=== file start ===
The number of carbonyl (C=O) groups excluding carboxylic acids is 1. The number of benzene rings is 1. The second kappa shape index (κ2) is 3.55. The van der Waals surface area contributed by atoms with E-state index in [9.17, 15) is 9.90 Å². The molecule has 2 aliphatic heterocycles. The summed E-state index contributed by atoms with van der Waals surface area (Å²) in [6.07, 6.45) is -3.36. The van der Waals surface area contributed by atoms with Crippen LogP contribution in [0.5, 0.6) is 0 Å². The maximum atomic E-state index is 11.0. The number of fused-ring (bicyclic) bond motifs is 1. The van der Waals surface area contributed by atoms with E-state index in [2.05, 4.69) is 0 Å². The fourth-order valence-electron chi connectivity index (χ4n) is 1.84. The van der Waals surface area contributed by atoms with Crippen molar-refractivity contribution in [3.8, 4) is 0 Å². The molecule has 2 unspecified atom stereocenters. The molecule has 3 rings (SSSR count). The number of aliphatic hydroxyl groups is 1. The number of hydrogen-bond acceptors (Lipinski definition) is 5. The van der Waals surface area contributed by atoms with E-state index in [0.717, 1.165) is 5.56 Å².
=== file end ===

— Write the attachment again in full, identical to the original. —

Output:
The number of carbonyl (C=O) groups excluding carboxylic acids is 1. The number of benzene rings is 1. The second kappa shape index (κ2) is 3.55. The van der Waals surface area contributed by atoms with E-state index in [9.17, 15) is 9.90 Å². The molecule has 2 aliphatic heterocycles. The summed E-state index contributed by atoms with van der Waals surface area (Å²) in [6.07, 6.45) is -3.36. The van der Waals surface area contributed by atoms with Crippen LogP contribution in [0.5, 0.6) is 0 Å². The maximum atomic E-state index is 11.0. The number of fused-ring (bicyclic) bond motifs is 1. The van der Waals surface area contributed by atoms with E-state index in [2.05, 4.69) is 0 Å². The fourth-order valence-electron chi connectivity index (χ4n) is 1.84. The van der Waals surface area contributed by atoms with Crippen molar-refractivity contribution in [3.8, 4) is 0 Å². The molecule has 2 unspecified atom stereocenters. The molecule has 3 rings (SSSR count). The number of aliphatic hydroxyl groups is 1. The number of hydrogen-bond acceptors (Lipinski definition) is 5. The van der Waals surface area contributed by atoms with E-state index in [0.717, 1.165) is 5.56 Å².